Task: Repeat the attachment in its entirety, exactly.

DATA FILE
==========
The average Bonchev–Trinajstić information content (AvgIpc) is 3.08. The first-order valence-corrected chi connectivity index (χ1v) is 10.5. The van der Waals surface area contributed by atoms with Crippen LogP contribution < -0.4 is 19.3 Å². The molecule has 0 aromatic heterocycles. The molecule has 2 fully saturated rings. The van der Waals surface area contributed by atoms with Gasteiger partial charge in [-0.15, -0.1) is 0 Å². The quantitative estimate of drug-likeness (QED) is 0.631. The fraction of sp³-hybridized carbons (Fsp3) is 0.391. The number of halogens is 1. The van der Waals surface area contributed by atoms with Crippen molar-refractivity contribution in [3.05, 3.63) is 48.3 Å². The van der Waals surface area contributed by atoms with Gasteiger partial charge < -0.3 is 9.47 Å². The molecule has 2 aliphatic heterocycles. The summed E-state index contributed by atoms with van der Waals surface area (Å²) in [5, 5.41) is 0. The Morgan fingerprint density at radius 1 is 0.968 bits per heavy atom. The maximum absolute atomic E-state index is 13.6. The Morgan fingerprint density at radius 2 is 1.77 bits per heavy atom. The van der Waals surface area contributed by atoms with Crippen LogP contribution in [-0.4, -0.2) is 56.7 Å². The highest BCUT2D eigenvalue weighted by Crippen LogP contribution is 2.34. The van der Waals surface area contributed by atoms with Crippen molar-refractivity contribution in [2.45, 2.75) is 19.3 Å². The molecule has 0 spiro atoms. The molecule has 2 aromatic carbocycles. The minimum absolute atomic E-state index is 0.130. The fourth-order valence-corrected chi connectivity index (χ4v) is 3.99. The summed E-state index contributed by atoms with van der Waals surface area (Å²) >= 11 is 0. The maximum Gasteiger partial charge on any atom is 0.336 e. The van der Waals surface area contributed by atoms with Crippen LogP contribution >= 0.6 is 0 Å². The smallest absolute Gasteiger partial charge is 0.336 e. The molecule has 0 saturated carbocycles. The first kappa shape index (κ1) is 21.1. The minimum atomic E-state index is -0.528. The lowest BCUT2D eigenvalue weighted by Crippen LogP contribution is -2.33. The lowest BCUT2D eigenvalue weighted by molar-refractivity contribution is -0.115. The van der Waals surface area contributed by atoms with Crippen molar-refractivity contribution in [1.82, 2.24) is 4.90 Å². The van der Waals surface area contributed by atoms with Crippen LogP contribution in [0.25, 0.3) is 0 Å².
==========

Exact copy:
The average Bonchev–Trinajstić information content (AvgIpc) is 3.08. The first-order valence-corrected chi connectivity index (χ1v) is 10.5. The van der Waals surface area contributed by atoms with Crippen LogP contribution < -0.4 is 19.3 Å². The molecule has 0 aromatic heterocycles. The molecule has 2 fully saturated rings. The van der Waals surface area contributed by atoms with Gasteiger partial charge in [-0.15, -0.1) is 0 Å². The quantitative estimate of drug-likeness (QED) is 0.631. The fraction of sp³-hybridized carbons (Fsp3) is 0.391. The number of halogens is 1. The van der Waals surface area contributed by atoms with Crippen molar-refractivity contribution in [3.05, 3.63) is 48.3 Å². The van der Waals surface area contributed by atoms with Gasteiger partial charge < -0.3 is 9.47 Å². The molecule has 2 aliphatic heterocycles. The summed E-state index contributed by atoms with van der Waals surface area (Å²) in [5, 5.41) is 0. The Morgan fingerprint density at radius 1 is 0.968 bits per heavy atom. The maximum absolute atomic E-state index is 13.6. The Morgan fingerprint density at radius 2 is 1.77 bits per heavy atom. The van der Waals surface area contributed by atoms with Crippen LogP contribution in [-0.4, -0.2) is 56.7 Å². The highest BCUT2D eigenvalue weighted by Crippen LogP contribution is 2.34. The van der Waals surface area contributed by atoms with Crippen molar-refractivity contribution in [2.45, 2.75) is 19.3 Å². The molecule has 0 spiro atoms. The molecule has 2 aromatic carbocycles. The minimum absolute atomic E-state index is 0.130. The fourth-order valence-corrected chi connectivity index (χ4v) is 3.99. The summed E-state index contributed by atoms with van der Waals surface area (Å²) >= 11 is 0. The maximum Gasteiger partial charge on any atom is 0.336 e. The van der Waals surface area contributed by atoms with Crippen LogP contribution >= 0.6 is 0 Å². The smallest absolute Gasteiger partial charge is 0.336 e. The molecule has 0 saturated carbocycles. The first kappa shape index (κ1) is 21.1. The minimum atomic E-state index is -0.528. The lowest BCUT2D eigenvalue weighted by Crippen LogP contribution is -2.33. The lowest BCUT2D eigenvalue weighted by molar-refractivity contribution is -0.115. The van der Waals surface area contributed by atoms with Crippen molar-refractivity contribution in [1.82, 2.24) is 4.90 Å². The van der Waals surface area contributed by atoms with Crippen LogP contribution in [0.25, 0.3) is 0 Å².